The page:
Hall v. Montgomery Ward & Co.

Annotate this Case

252 N.W.2d 421 (1977)

Thomas C. HALL, Appellant, v. MONTGOMERY WARD & COMPANY, Appellee.

No. 2-57921.

Supreme Court of Iowa.

April 20, 1977.

Rehearing Denied May 19, 1977.

*422 Fulton, Frerichs & Nutting, Waterloo, and Jacobsen, Price & Correll, Cedar Falls, for appellant.

Beecher, Beecher, Holmes & Rathert, by John W. Rathert and Jon C. Fister, Waterloo, for appellee.



This appeal involves a jury award of damages in an action by plaintiff Thomas C. Hall against defendant Montgomery Ward & Company for mental anguish caused by threatening language by Wards' representatives. We view the evidence in the light most favorable to the verdict. Jacobson v. Benson Motors, Inc., 216 N.W.2d 396 (Iowa).

Hall, a borderline mental retardate with an intelligence quotient of 69, worked as a maintenance man in Wards' store at Cedar Falls, Iowa. He "borrowed" Wards' floor scrubber to moonlight by cleaning tavern floors, and also took cleaning material for the scrubber. He testified he did not take other items.

A security officer of Wards came from Chicago and, with the local store manager, interrogated Hall in the manager's office. The officer threatened Hall with jail, among other statements, and emerged from the interrogation with four documents signed by Hall. A clinical psychologist testified that some of the words in the documents were beyond Hall's comprehension and that Hall would probably sign anything in a stressful situation to extricate himself. Hall testified he signed the documents because of the threats of jail. The documents were a consent that Wards' representatives could detain and interview Hall on company business as long as they deemed necessary, a list of items Hall allegedly took from the store (such as shorts, knife, belt, brush), a confession to the theft of store merchandise worth $5000, and a promissory note to Wards for $5000. The store manager testified the items listed in the second document as stolen would come to $25 to $35 but the list did not cover everything and the figure $5000 was Hall's estimate.

Hall testified to his mental anguish from the incident. He stated several times that he had recurring dreams from the incident and that the incident affected his relationship with his family. The psychologist testified that Hall reacted as though the incident was "the end of the world," and Wards' officer testified he had to assure Hall at the conclusion of the interrogation that the situation was not the end of the world. Hall did not introduce evidence of *423 physical injury or of financial loss or expense.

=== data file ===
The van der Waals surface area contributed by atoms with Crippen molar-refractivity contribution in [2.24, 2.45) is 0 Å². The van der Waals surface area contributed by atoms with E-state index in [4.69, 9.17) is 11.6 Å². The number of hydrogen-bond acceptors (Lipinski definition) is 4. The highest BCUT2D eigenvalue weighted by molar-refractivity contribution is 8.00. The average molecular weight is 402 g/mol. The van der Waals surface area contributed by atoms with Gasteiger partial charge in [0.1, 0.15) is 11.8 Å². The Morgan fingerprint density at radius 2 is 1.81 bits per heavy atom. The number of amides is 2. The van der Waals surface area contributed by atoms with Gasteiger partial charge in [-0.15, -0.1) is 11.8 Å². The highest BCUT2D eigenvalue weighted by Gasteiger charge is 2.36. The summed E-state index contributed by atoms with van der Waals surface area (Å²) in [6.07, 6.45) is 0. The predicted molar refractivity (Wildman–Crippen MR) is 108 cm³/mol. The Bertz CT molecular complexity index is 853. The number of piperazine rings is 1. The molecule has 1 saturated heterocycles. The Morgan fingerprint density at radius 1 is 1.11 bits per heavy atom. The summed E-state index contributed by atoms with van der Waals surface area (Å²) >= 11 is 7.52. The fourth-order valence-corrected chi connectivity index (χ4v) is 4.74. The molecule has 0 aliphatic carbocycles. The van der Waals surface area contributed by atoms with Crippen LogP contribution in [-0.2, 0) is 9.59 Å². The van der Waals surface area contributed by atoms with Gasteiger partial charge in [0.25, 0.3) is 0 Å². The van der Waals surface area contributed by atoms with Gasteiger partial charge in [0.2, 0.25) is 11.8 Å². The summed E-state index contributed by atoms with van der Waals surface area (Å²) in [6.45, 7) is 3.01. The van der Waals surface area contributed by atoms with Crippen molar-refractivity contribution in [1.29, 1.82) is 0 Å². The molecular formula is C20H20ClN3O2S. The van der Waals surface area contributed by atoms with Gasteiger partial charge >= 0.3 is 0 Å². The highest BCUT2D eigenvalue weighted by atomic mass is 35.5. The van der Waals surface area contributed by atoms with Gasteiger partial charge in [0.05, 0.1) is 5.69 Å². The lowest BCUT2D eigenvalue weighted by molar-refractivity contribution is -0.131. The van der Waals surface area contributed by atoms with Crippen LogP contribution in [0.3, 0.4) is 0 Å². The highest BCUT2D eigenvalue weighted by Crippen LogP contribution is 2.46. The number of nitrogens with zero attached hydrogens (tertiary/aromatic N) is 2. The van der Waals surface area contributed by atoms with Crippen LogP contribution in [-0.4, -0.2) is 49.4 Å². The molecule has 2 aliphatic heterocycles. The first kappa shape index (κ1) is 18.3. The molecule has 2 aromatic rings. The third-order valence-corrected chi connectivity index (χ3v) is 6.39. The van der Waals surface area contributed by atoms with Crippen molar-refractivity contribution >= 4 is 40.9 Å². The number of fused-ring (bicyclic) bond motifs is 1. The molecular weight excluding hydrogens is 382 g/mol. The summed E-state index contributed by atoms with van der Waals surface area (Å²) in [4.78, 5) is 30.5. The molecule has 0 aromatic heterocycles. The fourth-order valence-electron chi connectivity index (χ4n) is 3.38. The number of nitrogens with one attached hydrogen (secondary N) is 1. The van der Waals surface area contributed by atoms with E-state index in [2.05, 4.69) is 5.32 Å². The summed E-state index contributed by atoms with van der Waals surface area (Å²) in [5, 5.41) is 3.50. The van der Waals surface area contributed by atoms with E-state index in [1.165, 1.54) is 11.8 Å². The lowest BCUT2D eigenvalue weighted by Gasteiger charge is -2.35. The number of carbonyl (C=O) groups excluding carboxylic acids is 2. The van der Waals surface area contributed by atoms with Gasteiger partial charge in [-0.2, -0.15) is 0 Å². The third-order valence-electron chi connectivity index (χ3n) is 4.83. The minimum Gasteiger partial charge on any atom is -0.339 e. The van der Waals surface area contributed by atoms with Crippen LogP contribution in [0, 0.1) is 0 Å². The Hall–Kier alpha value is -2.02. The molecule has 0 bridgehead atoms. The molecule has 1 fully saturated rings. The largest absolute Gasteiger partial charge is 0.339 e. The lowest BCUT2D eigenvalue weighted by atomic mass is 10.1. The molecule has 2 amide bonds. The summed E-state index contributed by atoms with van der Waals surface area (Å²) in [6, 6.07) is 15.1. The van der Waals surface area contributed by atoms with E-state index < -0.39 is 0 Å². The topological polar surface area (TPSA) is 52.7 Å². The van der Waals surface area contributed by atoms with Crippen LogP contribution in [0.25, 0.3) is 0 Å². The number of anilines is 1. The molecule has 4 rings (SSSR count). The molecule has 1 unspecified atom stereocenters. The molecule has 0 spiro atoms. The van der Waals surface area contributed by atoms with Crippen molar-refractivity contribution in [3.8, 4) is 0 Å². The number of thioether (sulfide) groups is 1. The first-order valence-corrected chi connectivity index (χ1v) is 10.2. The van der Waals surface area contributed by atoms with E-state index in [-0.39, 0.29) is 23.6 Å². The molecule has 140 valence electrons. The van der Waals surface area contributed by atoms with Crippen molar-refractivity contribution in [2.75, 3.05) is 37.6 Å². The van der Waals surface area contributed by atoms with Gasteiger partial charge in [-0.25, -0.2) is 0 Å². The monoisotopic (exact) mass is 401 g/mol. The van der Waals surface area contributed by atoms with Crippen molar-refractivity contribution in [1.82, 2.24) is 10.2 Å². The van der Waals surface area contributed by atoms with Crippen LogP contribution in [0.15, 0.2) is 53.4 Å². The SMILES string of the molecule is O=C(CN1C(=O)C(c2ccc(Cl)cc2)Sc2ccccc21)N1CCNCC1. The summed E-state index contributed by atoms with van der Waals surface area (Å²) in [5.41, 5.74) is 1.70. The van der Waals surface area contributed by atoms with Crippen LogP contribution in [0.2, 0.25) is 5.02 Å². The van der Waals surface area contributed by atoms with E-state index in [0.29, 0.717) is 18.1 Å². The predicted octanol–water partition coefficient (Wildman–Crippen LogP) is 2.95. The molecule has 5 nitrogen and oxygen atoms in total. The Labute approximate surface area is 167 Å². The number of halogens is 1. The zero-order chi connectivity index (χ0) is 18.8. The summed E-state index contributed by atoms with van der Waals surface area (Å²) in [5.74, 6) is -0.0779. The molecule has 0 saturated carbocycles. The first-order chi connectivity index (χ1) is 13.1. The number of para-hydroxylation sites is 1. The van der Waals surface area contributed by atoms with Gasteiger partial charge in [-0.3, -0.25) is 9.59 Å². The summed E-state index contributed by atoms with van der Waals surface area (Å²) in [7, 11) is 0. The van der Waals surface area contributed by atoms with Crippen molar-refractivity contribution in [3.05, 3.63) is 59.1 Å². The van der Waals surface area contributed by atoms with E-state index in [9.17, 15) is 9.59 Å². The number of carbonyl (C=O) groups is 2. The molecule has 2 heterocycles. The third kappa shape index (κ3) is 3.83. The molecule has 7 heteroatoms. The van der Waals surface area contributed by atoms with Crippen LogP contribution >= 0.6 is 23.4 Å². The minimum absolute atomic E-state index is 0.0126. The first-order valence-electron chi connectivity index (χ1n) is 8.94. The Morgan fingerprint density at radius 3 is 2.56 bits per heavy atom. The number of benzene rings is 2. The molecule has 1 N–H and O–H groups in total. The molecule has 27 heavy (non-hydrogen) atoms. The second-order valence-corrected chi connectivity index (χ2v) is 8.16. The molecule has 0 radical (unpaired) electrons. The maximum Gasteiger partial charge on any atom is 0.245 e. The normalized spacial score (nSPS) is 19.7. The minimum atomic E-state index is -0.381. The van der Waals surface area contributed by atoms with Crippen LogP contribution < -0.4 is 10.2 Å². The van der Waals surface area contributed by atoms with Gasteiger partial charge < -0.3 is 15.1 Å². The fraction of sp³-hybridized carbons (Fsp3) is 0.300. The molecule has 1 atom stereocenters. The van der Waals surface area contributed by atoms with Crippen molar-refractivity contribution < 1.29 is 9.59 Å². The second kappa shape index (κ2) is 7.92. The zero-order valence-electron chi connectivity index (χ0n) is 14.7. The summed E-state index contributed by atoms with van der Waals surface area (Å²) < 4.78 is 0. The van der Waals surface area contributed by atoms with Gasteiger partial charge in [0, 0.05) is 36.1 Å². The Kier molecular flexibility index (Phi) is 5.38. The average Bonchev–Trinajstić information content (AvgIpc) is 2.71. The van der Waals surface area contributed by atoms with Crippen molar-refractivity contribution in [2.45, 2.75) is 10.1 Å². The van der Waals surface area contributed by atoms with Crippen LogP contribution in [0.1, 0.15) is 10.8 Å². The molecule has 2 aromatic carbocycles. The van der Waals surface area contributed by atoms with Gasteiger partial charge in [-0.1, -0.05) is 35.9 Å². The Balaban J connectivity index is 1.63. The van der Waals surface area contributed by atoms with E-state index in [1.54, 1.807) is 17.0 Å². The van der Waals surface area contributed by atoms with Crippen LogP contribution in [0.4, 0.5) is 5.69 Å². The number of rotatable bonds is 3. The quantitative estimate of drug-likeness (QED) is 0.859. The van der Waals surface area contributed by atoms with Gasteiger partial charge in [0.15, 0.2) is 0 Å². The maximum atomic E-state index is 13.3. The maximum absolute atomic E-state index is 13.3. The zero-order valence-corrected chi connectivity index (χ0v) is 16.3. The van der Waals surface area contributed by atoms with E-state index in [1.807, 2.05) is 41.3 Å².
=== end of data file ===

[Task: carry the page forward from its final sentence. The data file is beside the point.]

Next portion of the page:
Hall testified regarding the pitifully small amount of property possessed by himself and his wife, as tending to show he did not have the property Wards contended he stole. Over Wards' objection of irrelevant, immaterial, and prejudicial, overruled by the trial court, Hall also introduced Wards' balance sheet and operating statement showing inter alia assets of $1,964,822,000 and net annual sales of $2,640,122,000.

The trial court overruled a motion for directed verdict by Wards. The jury found for Hall and awarded him $12,500 actual and $50,000 exemplary damages.

Wards moved for judgment notwithstanding verdict and alternatively for a new trial. The trial court overruled the former motion but sustained the latter one on the ground that the court erred in overruling Wards' objection to admission of the exhibit containing the balance sheet and operating statement which, according to the court, Hall's attorney used to make a "devastating" jury argument.

Hall appealed from the new trial award. Wards cross appealed from the court's failure to sustain its motions for directed verdict and for judgment notwithstanding verdict. The appeal and cross appeal present several issues.

I. One issue relates to the legal basis for Hall's tort claim. In the trial court Hall did not predicate his case on a common-law tort, nor does he here. See Barnett v. Collection Service Co., 214 Iowa 1303, 242 N.W. 25; Curnett v. Wolf, 244 Iowa 683, 57 N.W.2d 915; Amsden v. Grinnell Mut. Reinsurance Co., 203 N.W.2d 252 (Iowa); Meyer v. Nottger, 241 N.W.2d 911 (Iowa); Jarvis v. Montgomery Ward & Co., 525 F.2d 1267 (8th Cir.); Janvier v. Sweeney, [1919] 2 K.B. 316; Prosser, Law of Torts, § 12 at 56-57 (4th ed.); Restatement, Torts 2d § 46; 86 C.J.S. Threats & Unlawful Communications § 27 at 808; Annos. 106 A.L.R. 1453, 15 A.L.R.2d 108, 64 A.L.R.2d 100. Instead he planted his feet squarely on our criminal statute on malicious threats, § 720.1, Code 1973: